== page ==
When shopping for a new credit card, you're likely to check interest rates first, but it's also important to check for fees. While a card issuer may advertise very low rates, excess fees can quickly reduce savings implied by a low interest rate. Here are examples of fees commonly associated with credit cards:
- Annual fee: This fee may be promoted as a membership fee you pay to use your card. An annual fee means that you are paying a financial services company for the "privilege" of using their card by being charged interest and other applicable fees.
- Late fee: Missing monthly payments can be costly; your financial institution may charge from $25 or more each time you miss a due date. Read card disclosures to learn how late fees are assessed; if you pay online, you may need to allow for time differences if the issuer has a specific hour associated with its deadline. Midnight Eastern Standard Time is 9:00 PM Pacific Standard Time. Issuers may consider waiving a late fee; it's worthwhile to ask.
- Over limit fee: FICO advises consumers not to max out their credit cards, but emergencies may occur that can run your charges over your assigned spending limit. This may result in an over limit fee that is charged during every billing cycle your card remains over its limit.
- Balance transfer fee: These fees reduce potential savings associated with transferring balances from one card to another. Companies may offer low or no interest on balance transfers, but balance transfer fees can quickly add up if you're transferring multiple balances.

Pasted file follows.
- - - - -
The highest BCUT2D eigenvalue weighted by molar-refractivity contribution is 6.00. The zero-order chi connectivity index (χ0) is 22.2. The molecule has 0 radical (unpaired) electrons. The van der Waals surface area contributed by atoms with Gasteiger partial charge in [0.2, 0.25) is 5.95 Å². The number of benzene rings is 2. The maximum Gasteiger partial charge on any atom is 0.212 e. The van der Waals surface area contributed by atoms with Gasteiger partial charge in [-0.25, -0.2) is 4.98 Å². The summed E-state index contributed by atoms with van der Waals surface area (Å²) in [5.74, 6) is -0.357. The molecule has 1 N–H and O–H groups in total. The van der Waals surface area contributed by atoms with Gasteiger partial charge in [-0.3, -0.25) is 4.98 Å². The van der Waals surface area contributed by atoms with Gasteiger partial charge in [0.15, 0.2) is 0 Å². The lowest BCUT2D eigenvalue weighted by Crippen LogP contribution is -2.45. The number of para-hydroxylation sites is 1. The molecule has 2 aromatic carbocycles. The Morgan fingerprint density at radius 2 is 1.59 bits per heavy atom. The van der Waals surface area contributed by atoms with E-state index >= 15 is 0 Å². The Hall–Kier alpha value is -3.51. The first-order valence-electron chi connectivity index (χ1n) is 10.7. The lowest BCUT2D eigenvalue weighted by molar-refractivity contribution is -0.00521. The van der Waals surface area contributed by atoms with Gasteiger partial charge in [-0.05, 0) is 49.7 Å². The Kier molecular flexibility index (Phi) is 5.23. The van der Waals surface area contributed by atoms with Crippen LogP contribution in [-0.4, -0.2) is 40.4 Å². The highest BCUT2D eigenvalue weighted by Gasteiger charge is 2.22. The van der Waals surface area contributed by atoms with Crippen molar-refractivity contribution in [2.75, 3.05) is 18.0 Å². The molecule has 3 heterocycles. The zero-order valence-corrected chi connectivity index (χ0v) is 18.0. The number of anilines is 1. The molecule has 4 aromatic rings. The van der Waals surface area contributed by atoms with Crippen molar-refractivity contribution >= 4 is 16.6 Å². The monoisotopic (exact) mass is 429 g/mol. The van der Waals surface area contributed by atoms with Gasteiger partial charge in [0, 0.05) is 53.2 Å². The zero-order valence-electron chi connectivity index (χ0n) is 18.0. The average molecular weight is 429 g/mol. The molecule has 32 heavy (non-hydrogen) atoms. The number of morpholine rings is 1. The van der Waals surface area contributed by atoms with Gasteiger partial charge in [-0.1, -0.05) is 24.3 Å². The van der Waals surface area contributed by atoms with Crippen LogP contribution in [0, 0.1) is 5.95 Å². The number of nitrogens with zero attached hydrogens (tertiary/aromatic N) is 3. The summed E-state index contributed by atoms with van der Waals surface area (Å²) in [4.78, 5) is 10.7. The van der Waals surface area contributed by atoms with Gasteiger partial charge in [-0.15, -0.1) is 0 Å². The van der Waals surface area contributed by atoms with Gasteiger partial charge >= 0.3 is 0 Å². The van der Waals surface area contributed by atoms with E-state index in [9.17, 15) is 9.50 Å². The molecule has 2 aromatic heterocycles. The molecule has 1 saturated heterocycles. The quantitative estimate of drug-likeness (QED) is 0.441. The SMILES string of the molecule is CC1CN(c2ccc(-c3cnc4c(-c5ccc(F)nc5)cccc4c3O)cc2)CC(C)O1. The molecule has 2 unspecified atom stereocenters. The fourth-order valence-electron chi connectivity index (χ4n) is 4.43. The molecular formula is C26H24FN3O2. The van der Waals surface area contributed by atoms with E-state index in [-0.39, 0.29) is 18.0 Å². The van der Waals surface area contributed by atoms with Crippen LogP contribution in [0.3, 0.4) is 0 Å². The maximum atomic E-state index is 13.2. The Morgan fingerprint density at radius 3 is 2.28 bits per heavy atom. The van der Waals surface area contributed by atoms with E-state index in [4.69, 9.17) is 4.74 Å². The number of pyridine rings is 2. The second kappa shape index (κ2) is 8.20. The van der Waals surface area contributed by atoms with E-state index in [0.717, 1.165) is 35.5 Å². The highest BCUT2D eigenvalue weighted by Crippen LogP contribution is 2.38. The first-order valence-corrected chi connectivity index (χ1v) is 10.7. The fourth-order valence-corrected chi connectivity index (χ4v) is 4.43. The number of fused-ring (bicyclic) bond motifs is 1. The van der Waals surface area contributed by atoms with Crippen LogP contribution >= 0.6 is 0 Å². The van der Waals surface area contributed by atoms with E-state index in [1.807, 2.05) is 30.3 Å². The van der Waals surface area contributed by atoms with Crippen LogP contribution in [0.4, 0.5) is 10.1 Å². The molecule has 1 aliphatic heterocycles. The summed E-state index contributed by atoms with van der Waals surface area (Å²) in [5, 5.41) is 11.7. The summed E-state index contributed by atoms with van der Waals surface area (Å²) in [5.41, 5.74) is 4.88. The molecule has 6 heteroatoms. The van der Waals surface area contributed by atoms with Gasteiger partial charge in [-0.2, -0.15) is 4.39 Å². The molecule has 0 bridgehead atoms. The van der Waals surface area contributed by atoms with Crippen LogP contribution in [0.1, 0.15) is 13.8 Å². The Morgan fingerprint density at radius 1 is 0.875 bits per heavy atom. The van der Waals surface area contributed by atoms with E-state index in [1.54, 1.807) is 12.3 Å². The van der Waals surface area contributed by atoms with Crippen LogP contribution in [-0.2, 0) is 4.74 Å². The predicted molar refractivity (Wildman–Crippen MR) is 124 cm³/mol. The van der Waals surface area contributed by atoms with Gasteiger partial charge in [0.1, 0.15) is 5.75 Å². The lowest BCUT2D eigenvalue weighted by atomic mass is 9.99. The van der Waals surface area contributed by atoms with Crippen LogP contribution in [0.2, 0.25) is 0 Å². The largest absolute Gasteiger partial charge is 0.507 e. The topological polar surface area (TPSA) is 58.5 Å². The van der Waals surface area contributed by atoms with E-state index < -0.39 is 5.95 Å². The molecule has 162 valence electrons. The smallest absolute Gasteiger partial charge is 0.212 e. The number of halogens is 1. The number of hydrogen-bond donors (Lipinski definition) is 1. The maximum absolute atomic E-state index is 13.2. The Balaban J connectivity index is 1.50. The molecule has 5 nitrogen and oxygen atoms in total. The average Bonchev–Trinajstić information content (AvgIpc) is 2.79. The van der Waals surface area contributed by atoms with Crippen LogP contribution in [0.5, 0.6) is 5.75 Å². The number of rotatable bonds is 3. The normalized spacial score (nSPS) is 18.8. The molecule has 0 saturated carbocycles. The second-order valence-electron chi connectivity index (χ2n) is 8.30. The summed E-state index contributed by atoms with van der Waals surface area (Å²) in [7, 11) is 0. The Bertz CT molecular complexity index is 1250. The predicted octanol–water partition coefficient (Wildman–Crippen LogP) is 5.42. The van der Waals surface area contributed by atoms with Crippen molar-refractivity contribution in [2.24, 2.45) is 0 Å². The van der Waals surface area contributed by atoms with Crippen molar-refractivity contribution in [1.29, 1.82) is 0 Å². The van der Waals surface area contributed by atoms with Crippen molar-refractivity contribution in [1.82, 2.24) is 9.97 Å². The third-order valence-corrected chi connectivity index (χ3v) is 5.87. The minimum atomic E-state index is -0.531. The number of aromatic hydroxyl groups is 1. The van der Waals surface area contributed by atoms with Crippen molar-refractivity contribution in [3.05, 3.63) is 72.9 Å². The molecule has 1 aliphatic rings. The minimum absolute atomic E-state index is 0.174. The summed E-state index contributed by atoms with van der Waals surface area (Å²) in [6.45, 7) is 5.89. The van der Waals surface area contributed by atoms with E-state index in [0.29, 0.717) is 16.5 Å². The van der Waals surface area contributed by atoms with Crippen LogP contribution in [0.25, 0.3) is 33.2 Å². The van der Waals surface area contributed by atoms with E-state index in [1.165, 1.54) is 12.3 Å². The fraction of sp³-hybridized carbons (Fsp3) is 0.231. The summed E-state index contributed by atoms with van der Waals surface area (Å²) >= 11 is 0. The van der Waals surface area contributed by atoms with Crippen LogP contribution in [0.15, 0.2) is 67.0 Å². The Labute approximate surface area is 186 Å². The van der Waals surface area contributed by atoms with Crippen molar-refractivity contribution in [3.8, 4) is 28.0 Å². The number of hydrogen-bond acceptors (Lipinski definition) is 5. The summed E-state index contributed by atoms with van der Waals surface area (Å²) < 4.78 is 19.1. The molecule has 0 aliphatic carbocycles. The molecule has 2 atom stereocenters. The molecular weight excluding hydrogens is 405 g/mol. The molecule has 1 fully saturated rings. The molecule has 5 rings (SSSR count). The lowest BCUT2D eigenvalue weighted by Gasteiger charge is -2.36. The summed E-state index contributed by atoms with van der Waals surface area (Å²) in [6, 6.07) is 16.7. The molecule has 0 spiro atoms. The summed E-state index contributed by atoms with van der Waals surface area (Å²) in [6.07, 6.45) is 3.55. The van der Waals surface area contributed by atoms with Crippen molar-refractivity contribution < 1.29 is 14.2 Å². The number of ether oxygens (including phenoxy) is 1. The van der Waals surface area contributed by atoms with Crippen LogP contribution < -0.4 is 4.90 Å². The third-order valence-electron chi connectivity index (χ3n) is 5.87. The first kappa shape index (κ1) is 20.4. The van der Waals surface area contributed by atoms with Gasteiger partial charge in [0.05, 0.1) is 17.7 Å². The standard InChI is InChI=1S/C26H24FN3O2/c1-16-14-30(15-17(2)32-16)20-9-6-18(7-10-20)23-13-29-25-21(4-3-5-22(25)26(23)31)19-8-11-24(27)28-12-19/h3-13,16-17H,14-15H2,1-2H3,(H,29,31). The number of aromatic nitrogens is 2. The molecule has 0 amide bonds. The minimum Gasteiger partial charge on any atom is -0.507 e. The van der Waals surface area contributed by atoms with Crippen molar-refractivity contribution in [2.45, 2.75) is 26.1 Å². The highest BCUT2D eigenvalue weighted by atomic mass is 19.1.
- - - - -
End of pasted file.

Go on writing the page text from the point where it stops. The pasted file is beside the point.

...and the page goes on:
- Fee for risky borrowers: Financial institutions may offer cards to those with poor credit, but they typically include additional fees such as application fees, processing fees and other fees that use up much of your spending limit. If you have poor credit, it may be worthwhile to delay applying for cards until you can rebuild your credit.
The Federal Trade Commission cautions consumers that rates advertised in credit card offers are typically the lowest available rates and may not be the actual rate you'll receive.
Credit Cards: Find and Keep Your Best Deal
Use these tips when shopping for a credit card:
- Watch out for "teaser" rates: Card issuers may offer an initial "teaser" rate that is very low, but when the introductory rate expires, your new rate may be much higher. Always verify how long an initial rate will last, and what the new rate will be after the introductory interest rate expires.
- Shop and compare offers from several card companies: The Consumer Financial Protection Bureau provides a database of more than 300 card agreements; this is helpful for comparing your current card to new card offers. Compare rates, fees, and benefits. Taking time to compare credit offers and contact issuers with questions can help you find a card that works best for you.
- Negotiate with your card company: The Consumer Financial Protection Bureau encourages consumers to negotiate with their current card companies before opening a new card. When your card issuer raises its fees or rates, contact the company and ask to keep your current rate. You can use an excellent payment record to negotiate with your card company; if the company won't work with you, consider using another card. FICO states that new credit represents 10 percent of your FICO scores.
- Make payments on time and pay more than the minimum amount required: It's best to pay off card your credit card balance every billing cycle. If that isn't possible, it's important to pay on time and pay as much as you can toward each balance. Banks review consumer credit scores and payment histories for offering additional credit and cards with lower rates and fees.
Our network of lenders can help with shopping and comparing credit cards.